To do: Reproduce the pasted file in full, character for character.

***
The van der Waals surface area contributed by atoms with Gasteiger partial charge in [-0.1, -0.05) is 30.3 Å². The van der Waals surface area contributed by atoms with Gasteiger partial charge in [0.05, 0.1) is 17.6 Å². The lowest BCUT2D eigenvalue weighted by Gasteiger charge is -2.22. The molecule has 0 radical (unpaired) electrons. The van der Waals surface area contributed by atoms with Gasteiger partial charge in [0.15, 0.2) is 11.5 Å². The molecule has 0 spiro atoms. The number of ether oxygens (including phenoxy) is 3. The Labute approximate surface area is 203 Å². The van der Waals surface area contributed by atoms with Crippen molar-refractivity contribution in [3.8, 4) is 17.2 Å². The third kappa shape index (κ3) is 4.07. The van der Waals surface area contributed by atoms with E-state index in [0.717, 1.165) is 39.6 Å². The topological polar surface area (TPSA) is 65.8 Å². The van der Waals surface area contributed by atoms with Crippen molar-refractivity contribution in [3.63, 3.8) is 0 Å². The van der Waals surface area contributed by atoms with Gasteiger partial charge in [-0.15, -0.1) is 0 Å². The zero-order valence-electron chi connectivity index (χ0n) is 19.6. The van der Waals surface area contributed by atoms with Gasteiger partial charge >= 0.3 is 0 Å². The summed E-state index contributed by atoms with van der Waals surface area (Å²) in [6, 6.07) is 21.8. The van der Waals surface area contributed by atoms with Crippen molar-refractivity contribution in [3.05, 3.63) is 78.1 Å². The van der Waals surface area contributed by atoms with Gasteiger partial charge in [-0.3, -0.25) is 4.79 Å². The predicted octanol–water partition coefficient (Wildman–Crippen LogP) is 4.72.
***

The van der Waals surface area contributed by atoms with Gasteiger partial charge in [-0.1, -0.05) is 30.3 Å². The van der Waals surface area contributed by atoms with Gasteiger partial charge in [0.05, 0.1) is 17.6 Å². The lowest BCUT2D eigenvalue weighted by Gasteiger charge is -2.22. The molecule has 0 radical (unpaired) electrons. The van der Waals surface area contributed by atoms with Gasteiger partial charge in [0.15, 0.2) is 11.5 Å². The molecule has 0 spiro atoms. The number of ether oxygens (including phenoxy) is 3. The Labute approximate surface area is 203 Å². The van der Waals surface area contributed by atoms with Crippen molar-refractivity contribution in [3.8, 4) is 17.2 Å². The third kappa shape index (κ3) is 4.07. The van der Waals surface area contributed by atoms with E-state index in [0.717, 1.165) is 39.6 Å². The topological polar surface area (TPSA) is 65.8 Å². The van der Waals surface area contributed by atoms with Crippen molar-refractivity contribution in [3.63, 3.8) is 0 Å². The van der Waals surface area contributed by atoms with Gasteiger partial charge in [-0.15, -0.1) is 0 Å². The zero-order valence-electron chi connectivity index (χ0n) is 19.6. The van der Waals surface area contributed by atoms with Gasteiger partial charge >= 0.3 is 0 Å². The summed E-state index contributed by atoms with van der Waals surface area (Å²) in [6, 6.07) is 21.8. The van der Waals surface area contributed by atoms with Crippen molar-refractivity contribution in [3.05, 3.63) is 78.1 Å². The van der Waals surface area contributed by atoms with Gasteiger partial charge in [-0.3, -0.25) is 4.79 Å². The predicted octanol–water partition coefficient (Wildman–Crippen LogP) is 4.72.